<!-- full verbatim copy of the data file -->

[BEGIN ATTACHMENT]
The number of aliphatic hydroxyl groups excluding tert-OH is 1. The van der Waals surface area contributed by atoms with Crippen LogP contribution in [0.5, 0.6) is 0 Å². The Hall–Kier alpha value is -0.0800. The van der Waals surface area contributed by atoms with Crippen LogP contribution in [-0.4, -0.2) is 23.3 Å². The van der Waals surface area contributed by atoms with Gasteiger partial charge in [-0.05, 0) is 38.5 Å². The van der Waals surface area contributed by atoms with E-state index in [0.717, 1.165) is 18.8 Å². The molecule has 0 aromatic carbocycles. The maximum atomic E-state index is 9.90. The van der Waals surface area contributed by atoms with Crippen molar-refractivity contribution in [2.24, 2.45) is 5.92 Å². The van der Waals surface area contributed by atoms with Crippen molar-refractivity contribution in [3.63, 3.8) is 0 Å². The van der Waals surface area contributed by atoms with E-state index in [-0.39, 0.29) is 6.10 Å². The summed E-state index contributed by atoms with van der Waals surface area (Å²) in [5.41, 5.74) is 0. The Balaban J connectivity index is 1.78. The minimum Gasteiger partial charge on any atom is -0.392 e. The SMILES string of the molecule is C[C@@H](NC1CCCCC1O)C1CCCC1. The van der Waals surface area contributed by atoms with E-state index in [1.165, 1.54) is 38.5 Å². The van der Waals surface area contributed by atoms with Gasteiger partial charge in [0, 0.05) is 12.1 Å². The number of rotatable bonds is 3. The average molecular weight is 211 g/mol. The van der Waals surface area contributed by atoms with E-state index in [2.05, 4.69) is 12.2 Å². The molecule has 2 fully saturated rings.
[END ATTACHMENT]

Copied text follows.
The number of aliphatic hydroxyl groups excluding tert-OH is 1. The van der Waals surface area contributed by atoms with Crippen LogP contribution in [0.5, 0.6) is 0 Å². The Hall–Kier alpha value is -0.0800. The van der Waals surface area contributed by atoms with Crippen LogP contribution in [-0.4, -0.2) is 23.3 Å². The van der Waals surface area contributed by atoms with Gasteiger partial charge in [-0.05, 0) is 38.5 Å². The van der Waals surface area contributed by atoms with E-state index in [0.717, 1.165) is 18.8 Å². The molecule has 0 aromatic carbocycles. The maximum atomic E-state index is 9.90. The van der Waals surface area contributed by atoms with Crippen molar-refractivity contribution in [2.24, 2.45) is 5.92 Å². The van der Waals surface area contributed by atoms with Crippen molar-refractivity contribution in [3.63, 3.8) is 0 Å². The van der Waals surface area contributed by atoms with E-state index in [-0.39, 0.29) is 6.10 Å². The summed E-state index contributed by atoms with van der Waals surface area (Å²) in [5.41, 5.74) is 0. The Balaban J connectivity index is 1.78. The minimum Gasteiger partial charge on any atom is -0.392 e. The SMILES string of the molecule is C[C@@H](NC1CCCCC1O)C1CCCC1. The van der Waals surface area contributed by atoms with E-state index in [1.165, 1.54) is 38.5 Å². The van der Waals surface area contributed by atoms with Gasteiger partial charge in [0, 0.05) is 12.1 Å². The number of rotatable bonds is 3. The average molecular weight is 211 g/mol. The van der Waals surface area contributed by atoms with E-state index in [2.05, 4.69) is 12.2 Å². The molecule has 2 fully saturated rings.